In January 2020 I began building two dreadnoughts, Cherry and Rosewood. I have finished the Cherry and written about it in my previous post and now it’s time to write about the Indian Rosewood build.
As mentioned before I have implemented some changes in my building process intended to reduce the weight and add to the resonance and volume from the box. As discussed in the previous post, I had formed some bad habits and made a few ‘heavy’ guitars, or overbuilt them. The first one turned out great. Lets see how this one did.
This Rosewood is a lot more dense and heavier than the Cherry was. I have sanded the sides and back down to the same thickness as the Cherry and it is considerably heavier at this point. I used the same Spruce/Sapele laminated tail and heel blocks here as well. While getting my parts made and nearing assembly I continue to weigh parts and groups of parts to keep track of the total weight. I have tried to make the Cherry and this guitar as identical as possible and yet the Rosewood one has come out a few ounces heavier. The Cherry was 4lb 7oz while the Rosewood was 4lb 10oz.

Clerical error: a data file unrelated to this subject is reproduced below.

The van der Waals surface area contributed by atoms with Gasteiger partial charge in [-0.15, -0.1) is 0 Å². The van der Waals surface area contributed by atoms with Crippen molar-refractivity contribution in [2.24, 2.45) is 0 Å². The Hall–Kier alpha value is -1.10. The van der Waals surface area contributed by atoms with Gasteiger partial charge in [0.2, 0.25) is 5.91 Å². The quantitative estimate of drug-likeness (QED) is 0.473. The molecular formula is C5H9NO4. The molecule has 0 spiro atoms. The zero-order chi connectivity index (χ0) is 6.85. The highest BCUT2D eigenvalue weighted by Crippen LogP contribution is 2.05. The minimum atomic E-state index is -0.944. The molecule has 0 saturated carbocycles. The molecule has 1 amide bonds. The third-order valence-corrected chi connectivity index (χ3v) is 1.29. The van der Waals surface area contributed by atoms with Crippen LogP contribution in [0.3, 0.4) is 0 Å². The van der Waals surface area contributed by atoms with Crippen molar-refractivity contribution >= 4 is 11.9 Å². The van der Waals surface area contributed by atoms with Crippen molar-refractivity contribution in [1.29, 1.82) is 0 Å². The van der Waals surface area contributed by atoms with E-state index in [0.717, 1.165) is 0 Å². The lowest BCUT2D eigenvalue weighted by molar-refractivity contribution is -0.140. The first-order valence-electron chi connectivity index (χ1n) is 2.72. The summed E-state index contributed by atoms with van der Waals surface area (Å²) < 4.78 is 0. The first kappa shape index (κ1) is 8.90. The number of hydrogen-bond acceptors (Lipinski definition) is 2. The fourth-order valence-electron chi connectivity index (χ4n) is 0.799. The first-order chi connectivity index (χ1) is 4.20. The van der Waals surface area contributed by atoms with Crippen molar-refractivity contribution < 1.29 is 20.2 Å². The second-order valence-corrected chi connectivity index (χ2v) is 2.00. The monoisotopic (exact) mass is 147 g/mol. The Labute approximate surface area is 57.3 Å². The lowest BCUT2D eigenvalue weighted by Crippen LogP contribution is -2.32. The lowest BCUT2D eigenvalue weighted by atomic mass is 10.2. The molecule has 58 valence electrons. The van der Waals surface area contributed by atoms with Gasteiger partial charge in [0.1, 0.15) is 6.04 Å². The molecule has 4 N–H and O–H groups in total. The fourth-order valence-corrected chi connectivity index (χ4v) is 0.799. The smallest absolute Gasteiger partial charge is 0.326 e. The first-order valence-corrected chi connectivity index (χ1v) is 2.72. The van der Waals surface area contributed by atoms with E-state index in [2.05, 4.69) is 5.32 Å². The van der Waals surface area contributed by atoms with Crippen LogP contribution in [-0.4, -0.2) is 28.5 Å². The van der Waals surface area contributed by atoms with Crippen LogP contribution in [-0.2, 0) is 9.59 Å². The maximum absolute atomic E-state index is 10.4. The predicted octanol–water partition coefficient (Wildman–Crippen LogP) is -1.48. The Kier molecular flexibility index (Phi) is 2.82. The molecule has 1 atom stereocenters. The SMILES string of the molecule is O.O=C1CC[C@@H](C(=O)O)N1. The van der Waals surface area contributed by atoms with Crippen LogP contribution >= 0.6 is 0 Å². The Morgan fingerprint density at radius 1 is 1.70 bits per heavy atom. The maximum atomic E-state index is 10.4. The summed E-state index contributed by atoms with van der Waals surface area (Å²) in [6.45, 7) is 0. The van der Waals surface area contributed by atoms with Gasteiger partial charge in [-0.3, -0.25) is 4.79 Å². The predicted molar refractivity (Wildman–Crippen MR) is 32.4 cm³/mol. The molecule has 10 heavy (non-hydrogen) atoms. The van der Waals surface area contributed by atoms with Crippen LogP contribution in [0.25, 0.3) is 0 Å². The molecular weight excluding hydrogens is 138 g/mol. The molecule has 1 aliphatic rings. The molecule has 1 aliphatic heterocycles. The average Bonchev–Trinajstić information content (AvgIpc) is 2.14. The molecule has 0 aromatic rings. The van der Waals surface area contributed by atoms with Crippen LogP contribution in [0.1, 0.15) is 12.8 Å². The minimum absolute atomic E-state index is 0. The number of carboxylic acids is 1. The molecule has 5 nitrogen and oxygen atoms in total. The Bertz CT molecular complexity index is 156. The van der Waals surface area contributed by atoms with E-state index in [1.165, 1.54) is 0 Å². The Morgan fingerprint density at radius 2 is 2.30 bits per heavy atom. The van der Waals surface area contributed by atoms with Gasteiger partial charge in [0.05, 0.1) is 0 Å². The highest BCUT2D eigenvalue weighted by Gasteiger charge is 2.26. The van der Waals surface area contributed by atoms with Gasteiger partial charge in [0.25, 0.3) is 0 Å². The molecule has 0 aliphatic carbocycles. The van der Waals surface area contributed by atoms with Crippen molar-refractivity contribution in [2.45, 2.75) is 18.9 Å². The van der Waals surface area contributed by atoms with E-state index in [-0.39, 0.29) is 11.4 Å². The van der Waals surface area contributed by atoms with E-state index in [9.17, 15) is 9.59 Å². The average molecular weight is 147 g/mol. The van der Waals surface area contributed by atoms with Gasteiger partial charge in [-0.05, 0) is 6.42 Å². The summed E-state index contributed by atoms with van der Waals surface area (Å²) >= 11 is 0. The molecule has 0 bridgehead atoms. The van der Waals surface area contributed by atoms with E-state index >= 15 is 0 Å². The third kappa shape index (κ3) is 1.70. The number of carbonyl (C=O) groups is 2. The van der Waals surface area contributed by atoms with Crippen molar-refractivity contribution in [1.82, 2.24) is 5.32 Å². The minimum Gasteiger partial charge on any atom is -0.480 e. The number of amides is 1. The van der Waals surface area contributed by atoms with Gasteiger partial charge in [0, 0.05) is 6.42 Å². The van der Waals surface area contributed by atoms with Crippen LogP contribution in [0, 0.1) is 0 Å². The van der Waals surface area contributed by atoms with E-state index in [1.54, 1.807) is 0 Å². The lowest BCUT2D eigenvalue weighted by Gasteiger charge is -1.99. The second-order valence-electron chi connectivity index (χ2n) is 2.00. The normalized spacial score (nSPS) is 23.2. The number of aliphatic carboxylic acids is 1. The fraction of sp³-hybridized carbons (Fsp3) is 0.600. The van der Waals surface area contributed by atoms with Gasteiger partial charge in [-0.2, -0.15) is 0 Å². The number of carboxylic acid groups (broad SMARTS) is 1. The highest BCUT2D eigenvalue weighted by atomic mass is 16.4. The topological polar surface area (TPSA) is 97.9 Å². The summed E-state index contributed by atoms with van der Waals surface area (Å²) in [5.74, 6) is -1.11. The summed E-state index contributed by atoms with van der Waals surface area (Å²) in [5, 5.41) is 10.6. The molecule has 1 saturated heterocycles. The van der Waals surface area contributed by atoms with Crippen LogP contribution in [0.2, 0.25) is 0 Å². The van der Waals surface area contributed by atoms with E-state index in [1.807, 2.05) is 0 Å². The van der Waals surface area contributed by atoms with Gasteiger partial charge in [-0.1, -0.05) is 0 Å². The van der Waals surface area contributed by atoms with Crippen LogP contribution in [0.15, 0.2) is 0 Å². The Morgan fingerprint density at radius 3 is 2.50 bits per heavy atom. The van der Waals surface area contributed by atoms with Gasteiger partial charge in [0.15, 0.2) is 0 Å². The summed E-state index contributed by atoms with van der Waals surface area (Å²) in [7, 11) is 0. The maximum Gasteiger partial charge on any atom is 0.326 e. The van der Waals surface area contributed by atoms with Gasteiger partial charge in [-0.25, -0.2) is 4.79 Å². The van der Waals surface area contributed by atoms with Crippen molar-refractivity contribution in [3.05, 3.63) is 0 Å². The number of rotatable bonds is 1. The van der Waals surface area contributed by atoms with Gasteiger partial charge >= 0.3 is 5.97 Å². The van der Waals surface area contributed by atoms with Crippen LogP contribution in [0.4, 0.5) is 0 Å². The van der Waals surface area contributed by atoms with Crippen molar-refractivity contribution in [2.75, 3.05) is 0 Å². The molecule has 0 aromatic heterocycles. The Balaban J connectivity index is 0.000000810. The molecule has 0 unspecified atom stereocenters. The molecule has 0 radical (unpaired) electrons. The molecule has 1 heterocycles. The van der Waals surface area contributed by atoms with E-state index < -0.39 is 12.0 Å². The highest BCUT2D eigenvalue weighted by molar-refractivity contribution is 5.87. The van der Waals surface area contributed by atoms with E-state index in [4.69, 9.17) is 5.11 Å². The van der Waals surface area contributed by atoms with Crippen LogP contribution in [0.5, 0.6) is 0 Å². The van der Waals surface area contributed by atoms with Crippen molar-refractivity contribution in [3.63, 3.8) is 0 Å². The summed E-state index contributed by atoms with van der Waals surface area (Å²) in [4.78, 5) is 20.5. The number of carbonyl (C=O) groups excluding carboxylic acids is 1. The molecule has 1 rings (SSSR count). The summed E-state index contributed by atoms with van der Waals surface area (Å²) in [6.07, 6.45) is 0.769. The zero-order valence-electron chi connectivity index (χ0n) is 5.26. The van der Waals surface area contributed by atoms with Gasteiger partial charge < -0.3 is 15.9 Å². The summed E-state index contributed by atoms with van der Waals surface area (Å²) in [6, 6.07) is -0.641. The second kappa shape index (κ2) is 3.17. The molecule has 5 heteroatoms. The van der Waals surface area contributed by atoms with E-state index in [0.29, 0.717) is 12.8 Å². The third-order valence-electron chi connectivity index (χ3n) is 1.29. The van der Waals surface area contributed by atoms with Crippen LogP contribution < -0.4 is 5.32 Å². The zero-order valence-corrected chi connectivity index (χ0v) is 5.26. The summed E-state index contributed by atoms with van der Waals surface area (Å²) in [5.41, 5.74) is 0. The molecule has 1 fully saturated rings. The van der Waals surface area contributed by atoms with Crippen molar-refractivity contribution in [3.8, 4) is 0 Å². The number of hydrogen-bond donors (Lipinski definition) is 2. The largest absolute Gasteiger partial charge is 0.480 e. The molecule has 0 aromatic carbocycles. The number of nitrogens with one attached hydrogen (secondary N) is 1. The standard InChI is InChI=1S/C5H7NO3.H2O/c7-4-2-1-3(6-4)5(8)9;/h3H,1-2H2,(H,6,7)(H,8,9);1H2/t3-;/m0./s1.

In the end both guitars turned out great and much improved to the ear above the ‘overbuilt’ guitars, which by the way are discounted on the website
hamjonesguitars.com under Acoustics.
I got some straight advice from those folks at the a fore-mentioned retail shop and it was very positive for me in the end. The four overbuilt guitars had a few things in common which I saw no problem with until I started to find out where the excess weight was. On these guitars I used the same board for the heel and tail blocks which, when I dug around the shop for a piece I realized it was like lead. I also used a thicker fingerboard requiring a similarly thick bridge. Also, I had left the heel of the necks fat for some reason and probably should have sanded the back and sides thinner. All these little things added up enough to make a difference. Remember to keep the weight down.